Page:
As viewers watching from outside the court, or from a TV screen, we rarely get to a glimpse of an athlete's vulnerable side. One can only imagine how Serena Williams must have felt after losing to opponent Roberta Vinci in the 2015 U.S. Open. 

Now, a new documentary directed by Ryan White aims to give viewers a rare and personal look into how Williams dealt with the disappointment. In one markedly human moment in Serena: The Other Side of Greatness, the athlete laments her stunning loss after the U.S. Open. "I've never been so close to having something and then losing it. I've been in a really dark hole. I feel like I've let a lot of people down," she says, clutching a stuffed animal and refusing to look directly at the camera.

Following the event, Williams refused to speak to reporters for several days. (Instead, she focused on the debut of her fall collection at New York Fashion Week.) At the time, one journalist remarked that she is "one of the most self-aware athletes on the planet, one who has more nuance than a Truffaut film." Of course, White's documentary, which premiered on EPIX last Wednesday, may not be at the level of the lauded French New Wave filmmaker François Truffaut  -- but it is deeply nuanced, and mostly follows Williams' historic 2015 professional run, in which she nearly won every major title all in the same year.

"Serena is always surrounded by people -- she is never alone," White told Espn.com. "That can be a nightmare for a documentary filmmaker, because all you want is those quiet moments," he said, adding that he especially treasured scenes where he and Serena had direct conversations.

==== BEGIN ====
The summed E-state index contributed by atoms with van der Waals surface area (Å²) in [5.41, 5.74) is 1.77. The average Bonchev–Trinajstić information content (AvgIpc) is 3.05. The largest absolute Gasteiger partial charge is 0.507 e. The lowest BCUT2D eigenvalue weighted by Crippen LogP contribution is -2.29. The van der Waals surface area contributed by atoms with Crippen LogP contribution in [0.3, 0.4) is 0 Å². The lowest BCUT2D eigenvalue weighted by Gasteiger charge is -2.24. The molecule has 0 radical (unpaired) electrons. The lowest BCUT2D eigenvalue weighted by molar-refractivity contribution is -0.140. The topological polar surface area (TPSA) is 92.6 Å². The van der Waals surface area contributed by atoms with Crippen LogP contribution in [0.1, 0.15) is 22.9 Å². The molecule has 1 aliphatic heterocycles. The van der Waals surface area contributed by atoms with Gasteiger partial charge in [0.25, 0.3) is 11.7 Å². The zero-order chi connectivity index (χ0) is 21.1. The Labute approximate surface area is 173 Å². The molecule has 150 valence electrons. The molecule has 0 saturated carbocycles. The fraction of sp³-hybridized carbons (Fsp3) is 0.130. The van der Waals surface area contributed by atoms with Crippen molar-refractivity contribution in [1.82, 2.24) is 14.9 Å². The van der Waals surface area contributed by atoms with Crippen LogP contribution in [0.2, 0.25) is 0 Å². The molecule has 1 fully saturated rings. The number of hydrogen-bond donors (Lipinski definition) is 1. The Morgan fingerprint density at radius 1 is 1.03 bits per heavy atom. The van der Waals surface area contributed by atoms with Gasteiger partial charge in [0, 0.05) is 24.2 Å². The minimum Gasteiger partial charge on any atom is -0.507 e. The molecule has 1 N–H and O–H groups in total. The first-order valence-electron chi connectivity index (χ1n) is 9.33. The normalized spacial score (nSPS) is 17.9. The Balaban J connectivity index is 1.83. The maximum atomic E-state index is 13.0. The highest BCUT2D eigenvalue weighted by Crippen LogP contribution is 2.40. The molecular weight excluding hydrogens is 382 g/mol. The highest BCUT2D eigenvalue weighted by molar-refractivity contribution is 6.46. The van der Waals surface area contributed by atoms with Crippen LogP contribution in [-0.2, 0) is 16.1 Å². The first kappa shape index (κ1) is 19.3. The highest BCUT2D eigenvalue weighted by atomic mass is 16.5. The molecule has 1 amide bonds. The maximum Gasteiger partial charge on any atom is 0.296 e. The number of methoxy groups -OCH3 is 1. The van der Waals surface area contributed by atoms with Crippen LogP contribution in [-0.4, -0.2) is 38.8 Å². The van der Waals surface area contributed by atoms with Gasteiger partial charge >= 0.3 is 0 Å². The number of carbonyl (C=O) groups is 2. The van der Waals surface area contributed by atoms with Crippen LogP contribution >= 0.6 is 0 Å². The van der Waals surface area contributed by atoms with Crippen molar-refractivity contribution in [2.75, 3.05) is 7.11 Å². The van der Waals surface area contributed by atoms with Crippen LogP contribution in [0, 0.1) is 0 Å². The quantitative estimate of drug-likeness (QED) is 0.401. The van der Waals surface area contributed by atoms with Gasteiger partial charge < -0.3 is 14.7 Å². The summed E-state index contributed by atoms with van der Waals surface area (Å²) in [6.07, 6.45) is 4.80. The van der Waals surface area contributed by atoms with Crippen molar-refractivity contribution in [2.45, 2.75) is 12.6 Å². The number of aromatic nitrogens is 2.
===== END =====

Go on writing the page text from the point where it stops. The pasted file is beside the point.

For business leaders, the film presents many valuable lessons on overcoming adversity and accepting heartbreak:

1. Emotions are important to your success.

A seminal moment during the film is when the Williams sisters are shown competing at the Indian Wells Tournament in Indian Wells, Calif., back in 2001. Amid allegations that their father had fixed matches, the predominately white crowd booed the Williams as they descended onto the court. Williams admits that she cried all the way home. 

"Tennis has always been a very lily white sport," Williams' agent remarks in the film. "People may think she's controversial, but I think her race has a lot do with it," she adds. 

Williams, on the other hand, doesn't view herself as a very controversial player. "Maybe because I'm black, I must be controversial and they think I like drama," she said. "I get angry on the court, but so do a lot of players. I'm an intense player. I play with my heart out."

For entrepreneurs, passion and perseverance are key ingredients to success. Channeling your feelings and energy into you career can be a good thing.

2. The strongest leaders know how to forgive.

For fifteen years, Williams boycotted the Indian Wells tournament. Then, in 2016, she decided to face the past.

"I went to Africa and I met Nelson Mandela," Williams recalls during the film. "He was in jail for the prime of his life. Not only did he forgive the people that jailed him, he became friends with them, and didn't hold a grudge against them." The experience taught her a valuable lesson: "It's better to truly, honestly, wholly forgive, by going back."

In order to forgive, you shouldn't--and probably cannot--forget. Forgiving means rising above what others think, for the sake of moving on with your life. 

3. Pressure is a positive thing. 

The very first scene of the film depicts Williams getting ready for a match. In a voiceover, she explains why pressure is almost always a positive thing: It indicates that you're on to something great. 

"Would you rather not be the best, or would you rather be on the verge of doing something special?" she says, emerging from the locker room into the sunlight, amid a crowd of roaring fans.

Stress may not feel great, but it's worth considering that the emotion is a sign that you're moving in the right direction, and challenging yourself along the way.

Published on: Jun 29, 2016